The United States reiterated on Wednesday that there is no possibility of having direct talks with North Korea.
"That's not in the cards ... because we have a multilateral approach to dealing with North Korea," deputy State Department spokesman Adam Ereli said at a news briefing.
"The issue of North Korea's nuclear program is not a US-North Korea issue, it is an issue that concerns the entire region," Ereli said.
"An effective response or an effective way to deal with North Korea's nuclear program is not an exclusively bilateral approach, it's a multilateral approach which provides for, within it, bilateral engagement."
The spokesman defended a mechanism of the six-party talks over the settlement of nuclear issue on the Korean peninsular.
"I think the six-party process and the framework for addressing the North Korean problem is an effective one ... Because it establishes a common goal, it establishes a common approach. It provides a framework for achieving jointly held goals, jointly held objectives."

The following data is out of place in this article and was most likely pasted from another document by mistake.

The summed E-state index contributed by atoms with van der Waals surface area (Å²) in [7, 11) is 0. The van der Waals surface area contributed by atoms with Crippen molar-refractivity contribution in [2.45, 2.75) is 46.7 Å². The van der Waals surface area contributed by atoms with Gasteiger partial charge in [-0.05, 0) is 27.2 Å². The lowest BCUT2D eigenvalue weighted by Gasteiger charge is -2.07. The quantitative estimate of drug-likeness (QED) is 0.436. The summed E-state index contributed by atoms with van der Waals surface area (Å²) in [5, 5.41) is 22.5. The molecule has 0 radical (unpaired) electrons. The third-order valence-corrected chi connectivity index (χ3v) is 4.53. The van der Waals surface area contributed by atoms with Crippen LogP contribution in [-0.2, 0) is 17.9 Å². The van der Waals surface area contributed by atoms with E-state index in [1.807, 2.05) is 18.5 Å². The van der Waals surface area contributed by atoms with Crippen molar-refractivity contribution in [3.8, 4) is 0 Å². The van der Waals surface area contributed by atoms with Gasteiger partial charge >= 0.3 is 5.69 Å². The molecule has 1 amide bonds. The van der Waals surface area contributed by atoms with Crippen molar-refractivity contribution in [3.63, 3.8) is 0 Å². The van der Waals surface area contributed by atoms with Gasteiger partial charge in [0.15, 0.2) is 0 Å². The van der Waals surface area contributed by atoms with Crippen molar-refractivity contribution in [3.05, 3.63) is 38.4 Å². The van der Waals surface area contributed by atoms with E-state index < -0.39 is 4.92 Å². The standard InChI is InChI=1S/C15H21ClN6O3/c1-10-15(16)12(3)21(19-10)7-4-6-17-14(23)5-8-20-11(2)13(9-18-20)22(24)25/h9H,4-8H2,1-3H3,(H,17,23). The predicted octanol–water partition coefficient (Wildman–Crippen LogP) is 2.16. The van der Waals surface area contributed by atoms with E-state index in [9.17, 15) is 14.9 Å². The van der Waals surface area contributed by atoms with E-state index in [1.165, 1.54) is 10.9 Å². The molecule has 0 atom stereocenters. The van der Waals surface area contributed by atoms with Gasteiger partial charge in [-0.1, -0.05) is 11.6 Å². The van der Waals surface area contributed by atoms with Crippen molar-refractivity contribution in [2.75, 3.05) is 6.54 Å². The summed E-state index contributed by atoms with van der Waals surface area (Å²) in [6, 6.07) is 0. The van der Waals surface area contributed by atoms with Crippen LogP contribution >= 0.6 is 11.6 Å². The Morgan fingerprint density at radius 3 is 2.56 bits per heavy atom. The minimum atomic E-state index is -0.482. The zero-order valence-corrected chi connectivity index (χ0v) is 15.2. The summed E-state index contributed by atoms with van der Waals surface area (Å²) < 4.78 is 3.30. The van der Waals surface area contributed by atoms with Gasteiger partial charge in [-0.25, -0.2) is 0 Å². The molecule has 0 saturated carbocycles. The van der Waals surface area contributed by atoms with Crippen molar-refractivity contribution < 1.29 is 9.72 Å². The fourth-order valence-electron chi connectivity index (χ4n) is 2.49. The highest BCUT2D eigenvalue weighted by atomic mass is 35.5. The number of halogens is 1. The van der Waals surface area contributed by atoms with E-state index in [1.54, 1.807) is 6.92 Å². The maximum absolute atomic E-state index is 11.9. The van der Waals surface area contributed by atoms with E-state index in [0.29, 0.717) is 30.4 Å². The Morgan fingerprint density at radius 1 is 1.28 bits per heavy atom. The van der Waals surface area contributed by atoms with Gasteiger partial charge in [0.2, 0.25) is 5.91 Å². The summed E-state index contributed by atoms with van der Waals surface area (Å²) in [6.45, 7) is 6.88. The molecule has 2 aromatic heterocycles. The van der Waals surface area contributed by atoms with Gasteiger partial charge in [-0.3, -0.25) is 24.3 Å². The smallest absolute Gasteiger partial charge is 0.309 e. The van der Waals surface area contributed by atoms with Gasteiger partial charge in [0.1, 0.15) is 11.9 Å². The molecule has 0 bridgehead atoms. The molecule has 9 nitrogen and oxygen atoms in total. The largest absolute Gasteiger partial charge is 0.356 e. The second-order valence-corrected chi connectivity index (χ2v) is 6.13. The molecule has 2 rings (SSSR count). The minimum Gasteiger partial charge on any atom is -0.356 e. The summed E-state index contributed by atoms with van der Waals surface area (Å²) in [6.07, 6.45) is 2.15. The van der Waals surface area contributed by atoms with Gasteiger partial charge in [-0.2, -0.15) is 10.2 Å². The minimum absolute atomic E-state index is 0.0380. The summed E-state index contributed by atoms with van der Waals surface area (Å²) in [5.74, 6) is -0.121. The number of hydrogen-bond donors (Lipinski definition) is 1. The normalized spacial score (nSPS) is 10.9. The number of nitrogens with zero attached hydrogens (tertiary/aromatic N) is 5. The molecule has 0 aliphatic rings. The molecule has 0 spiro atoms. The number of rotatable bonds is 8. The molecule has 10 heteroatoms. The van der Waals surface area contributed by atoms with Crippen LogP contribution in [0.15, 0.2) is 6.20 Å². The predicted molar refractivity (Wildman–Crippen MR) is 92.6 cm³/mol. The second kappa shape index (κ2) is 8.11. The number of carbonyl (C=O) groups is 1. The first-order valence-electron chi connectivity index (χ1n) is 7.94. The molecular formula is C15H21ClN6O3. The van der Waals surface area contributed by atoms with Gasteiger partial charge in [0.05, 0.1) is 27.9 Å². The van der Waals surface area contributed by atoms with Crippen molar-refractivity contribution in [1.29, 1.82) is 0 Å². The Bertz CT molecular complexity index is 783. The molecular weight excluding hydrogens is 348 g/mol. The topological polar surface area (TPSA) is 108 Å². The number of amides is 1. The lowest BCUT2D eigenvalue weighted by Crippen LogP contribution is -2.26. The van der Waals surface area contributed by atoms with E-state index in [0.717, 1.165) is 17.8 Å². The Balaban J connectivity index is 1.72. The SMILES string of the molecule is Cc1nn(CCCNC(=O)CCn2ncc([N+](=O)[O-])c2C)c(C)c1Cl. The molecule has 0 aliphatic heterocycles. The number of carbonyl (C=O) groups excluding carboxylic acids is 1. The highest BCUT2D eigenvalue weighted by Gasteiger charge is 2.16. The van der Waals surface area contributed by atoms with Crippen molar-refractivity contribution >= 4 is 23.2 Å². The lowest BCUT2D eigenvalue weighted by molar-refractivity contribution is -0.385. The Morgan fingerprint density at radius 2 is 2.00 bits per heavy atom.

During the last round of the six-party talks in Beijing in September 2005, North Korea agreed to dismantle its nuclear program in return for security guarantees and energy aids.
However, North Korea has said it will not return to the talks if the United States does not lift the sanctions imposed on the country last year.
Ereli also rejected direct talks with North Korea over possible missile test. "If North Korea wants to talk to the United States about its missile-launch programs or its nuclear program or about security and stability on the peninsula in general, then we should do it through the six-party process and in that context."
(Xinhua News Agency June 22, 2006)